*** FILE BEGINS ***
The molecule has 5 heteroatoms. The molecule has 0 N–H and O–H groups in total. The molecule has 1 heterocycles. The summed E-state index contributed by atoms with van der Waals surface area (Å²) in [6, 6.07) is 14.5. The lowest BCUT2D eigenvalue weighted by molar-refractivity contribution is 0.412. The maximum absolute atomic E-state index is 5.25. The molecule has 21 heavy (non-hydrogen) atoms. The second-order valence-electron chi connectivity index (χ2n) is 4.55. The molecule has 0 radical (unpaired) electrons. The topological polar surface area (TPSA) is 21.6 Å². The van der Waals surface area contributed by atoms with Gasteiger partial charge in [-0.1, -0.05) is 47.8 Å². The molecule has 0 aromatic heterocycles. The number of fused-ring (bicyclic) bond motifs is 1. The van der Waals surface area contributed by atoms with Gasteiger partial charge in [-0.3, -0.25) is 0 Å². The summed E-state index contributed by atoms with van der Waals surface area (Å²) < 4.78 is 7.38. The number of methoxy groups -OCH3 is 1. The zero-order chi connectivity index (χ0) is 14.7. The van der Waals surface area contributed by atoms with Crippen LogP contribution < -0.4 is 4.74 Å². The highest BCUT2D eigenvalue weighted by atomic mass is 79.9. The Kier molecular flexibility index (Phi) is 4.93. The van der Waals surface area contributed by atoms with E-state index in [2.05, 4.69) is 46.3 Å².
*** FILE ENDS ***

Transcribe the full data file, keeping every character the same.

The molecule has 5 heteroatoms. The molecule has 0 N–H and O–H groups in total. The molecule has 1 heterocycles. The summed E-state index contributed by atoms with van der Waals surface area (Å²) in [6, 6.07) is 14.5. The lowest BCUT2D eigenvalue weighted by molar-refractivity contribution is 0.412. The maximum absolute atomic E-state index is 5.25. The molecule has 21 heavy (non-hydrogen) atoms. The second-order valence-electron chi connectivity index (χ2n) is 4.55. The molecule has 0 radical (unpaired) electrons. The topological polar surface area (TPSA) is 21.6 Å². The van der Waals surface area contributed by atoms with Gasteiger partial charge in [-0.1, -0.05) is 47.8 Å². The molecule has 0 aromatic heterocycles. The number of fused-ring (bicyclic) bond motifs is 1. The van der Waals surface area contributed by atoms with Gasteiger partial charge in [-0.3, -0.25) is 0 Å². The summed E-state index contributed by atoms with van der Waals surface area (Å²) < 4.78 is 7.38. The number of methoxy groups -OCH3 is 1. The zero-order chi connectivity index (χ0) is 14.7. The van der Waals surface area contributed by atoms with Crippen LogP contribution < -0.4 is 4.74 Å². The highest BCUT2D eigenvalue weighted by atomic mass is 79.9. The Kier molecular flexibility index (Phi) is 4.93. The van der Waals surface area contributed by atoms with E-state index in [2.05, 4.69) is 46.3 Å².